Reposted from Masculine of Center.
Reposted from I Dream of Dapper
As a very narrow boi, it is almost impossible to find shirts and suit jackets that fit me. This is the only, literally the ONLY place I have ever found that works. They have a “super skinny” style and carry XXS! My entire work/interview/date-night wardrobe is from them. Their stuff is very cute too. Though, I can only vouch for their formal wear, not sure about casual fit.
I’m an early-30s gender-queer trying to figure out how to “grow up” in a world where all physical signs and indications of being an adult seem to require fitting into the gender binary. Androgyny, depending on the place and time you grew up, may have had a place but it always seems end with puberty- leaving many of us stuck in perpetual peter-pan syndrome. There are many things I love about being youthful and I never want to give up “playing” and engaging with nature and using my body to express myself as children often do… but I also want my views and ideas to be taken seriously, I want to enjoy adult sexuality, and I want to feel confidant and comfortable in a business setting. These things have all been difficult to navigate with my gender expression. I’m grateful for this site and people in my community who are talking about related issues- helping me feel less alone.
I have lived in the bay since 2007 and hope to make my home here for a long time. As of Fall 2013, I’m excited to have begun my adventure in graduate school. Yet another game in growing up.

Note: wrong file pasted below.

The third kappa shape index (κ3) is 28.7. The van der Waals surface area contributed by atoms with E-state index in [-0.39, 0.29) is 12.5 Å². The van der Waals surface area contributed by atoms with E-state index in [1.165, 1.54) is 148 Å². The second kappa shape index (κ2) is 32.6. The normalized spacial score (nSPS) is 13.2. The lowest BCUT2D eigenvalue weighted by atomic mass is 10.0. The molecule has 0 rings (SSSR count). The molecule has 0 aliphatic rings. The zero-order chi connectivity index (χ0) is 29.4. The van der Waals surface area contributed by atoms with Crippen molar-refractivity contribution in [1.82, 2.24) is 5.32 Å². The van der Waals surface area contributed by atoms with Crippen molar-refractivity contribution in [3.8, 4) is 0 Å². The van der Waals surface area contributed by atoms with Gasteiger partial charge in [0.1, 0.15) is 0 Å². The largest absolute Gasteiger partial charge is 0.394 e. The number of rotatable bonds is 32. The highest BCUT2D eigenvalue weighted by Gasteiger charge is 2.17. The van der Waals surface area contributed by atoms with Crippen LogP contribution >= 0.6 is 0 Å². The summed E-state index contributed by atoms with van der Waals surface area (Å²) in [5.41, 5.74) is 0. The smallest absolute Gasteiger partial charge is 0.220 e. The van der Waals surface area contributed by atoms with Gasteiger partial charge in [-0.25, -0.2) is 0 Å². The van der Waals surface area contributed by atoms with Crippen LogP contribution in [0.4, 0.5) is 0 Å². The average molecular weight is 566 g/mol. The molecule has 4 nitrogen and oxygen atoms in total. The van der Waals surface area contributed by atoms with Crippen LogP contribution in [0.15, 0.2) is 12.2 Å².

‘Looking professional’ is a phrase that never fails to set my teeth on edge. ‘Workwear’, ‘office attire’, or ‘formal dress’ are some of the most binarist categories of clothing, and they just don’t work for me because of that.
People who code or are read as female, for instance, are often pressured to present as femme in order to present as formal. (h/t to Emma for this gorgeous phrasing) In this post, some of the Genderplayful team members weigh in on this aspect of workwear binaries.
There is an expectation, a demand, that working women dress fashionably. Not necessarily at the height of fashion, as runway looks wouldn’t be, as they say, work appropriate, but certainly neatly, elegantly. Dress codes are a snarled tangle to navigate when you’re supposed to be demure, but not drab, neat, but not flashy.
Whenever I have to dress up for a new setting – say an office job, or a formal presentation, or a dinner event – I become even more critical of my wardrobe. I am not a very femme person; I have some heels, some skirts, some dresses, and I wouldn’t have got them if I didn’t like them, but to present so explicitly as femme is a choice that I have to deliberate over, to be comfortable with. Continue reading